Birds need water to survive. Even though birds do not have sweat glands they still lose water in their droppings and through their skin due to evaporation, especially during the hot days of summer. Keeping their feathers clean and in good condition is a priority and bathing helps them achieve that.
There are several ways to provide water to help keep backyard birds clean and hydrated. A bird bath or planter drainage tray; a small garden pond; a bird waterer which typically hangs from a hook like a feeder but dispenses water; a bird mister; or a moving water feature such as a fountain or wiggler – birds are attracted to moving water.
Keeping the water clean is very important, not just for the birds but for everyone. Bird bath water can get dirty fast and stagnant water makes for a great mosquito breeding ground.
In 1994, John Porter, Illinois' 10th District Congressman read a resolution that the month of February would become National Bird Feeding Month. Mr. Porter spoke to the Speaker of the House, recognizing that February was one of the most difficult months in the United States for wild birds. During this month, individuals are encouraged to provide food, water, and shelter to wild birds in areas with cold temperatures and limited natural resources like plants and berries. Participating in National Bird Feeding Month will help wild bird populations survive winter and provide you with backyard entertainment.
For information on winter bird feeding, click the button below.
Claudia West, Birds & Butterflies Committee Chair, gave an informative talk at our February meeting, The Mightiest Midgets – Hummingbirds. A few hummingbird facts are listed below.
For additional information on hummingbirds that are commonly seen in our backyards, click the button below.
One of the best ways to make your yard an attractive winter habitat to birds is to provide food and shelter. Choose bird-friendly landscaping such as a selection of evergreen plants that provide safety as well as plants that will offer winter berries. It is also important to provide plenty of high nutrition food rich in fats such as suet, peanuts, nyjer seed, and black oil sunflower seeds. The fat gives them an energy boost, and without high calorie, nutritious foods, they are less likely to survive those extra cold nights.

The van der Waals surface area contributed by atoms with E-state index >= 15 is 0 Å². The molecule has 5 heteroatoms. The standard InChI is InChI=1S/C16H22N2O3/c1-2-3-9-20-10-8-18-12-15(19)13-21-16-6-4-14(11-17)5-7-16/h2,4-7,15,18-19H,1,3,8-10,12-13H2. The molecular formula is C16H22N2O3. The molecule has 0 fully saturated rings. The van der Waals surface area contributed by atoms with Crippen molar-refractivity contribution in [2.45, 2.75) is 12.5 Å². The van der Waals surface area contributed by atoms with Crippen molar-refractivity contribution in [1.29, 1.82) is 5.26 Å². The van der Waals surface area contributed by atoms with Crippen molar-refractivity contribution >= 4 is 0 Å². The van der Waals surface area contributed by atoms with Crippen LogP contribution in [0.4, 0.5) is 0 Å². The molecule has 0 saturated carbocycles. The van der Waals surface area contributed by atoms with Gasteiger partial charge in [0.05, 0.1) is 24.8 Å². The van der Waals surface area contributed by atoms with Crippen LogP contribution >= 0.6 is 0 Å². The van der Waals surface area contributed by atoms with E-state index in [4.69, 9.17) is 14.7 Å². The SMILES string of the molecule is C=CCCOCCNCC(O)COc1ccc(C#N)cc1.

Good shelter can make all the difference in whether a smaller, leaner bird is able to survive the winter. Whether you plant a grouping of evergreens in an out-of-the-wind location, or you hang roosting or nesting boxes, if you provide safe places for them to seek shelter from the cold winds, you are likely to be a favorite spot for many types of birds.
Owls have superpower vision and can see in the dark. They have incredible hearing and unique flight skills. How do owls have these amazing powers?
Claudia West, Birds & Butterflies Committee Chair, discussed the PBS program Owl Power with members at our October meeting. The program follows the lives of two barn owl chicks, Luna and Lily, from the moment they hatch to show their development into super-powered owls. Luna and Lily are cared for by longtime bird handlers and trainers Lloyd and Rose Buck who also raise other birds of prey in the English countryside. It takes two weeks for the chicks to open their eyes, but in just two months, they’re nearly adult barn owls and beginning their flight practice.
For more information on the PBS program, click the button below.
For more information on barn owls, click the button below.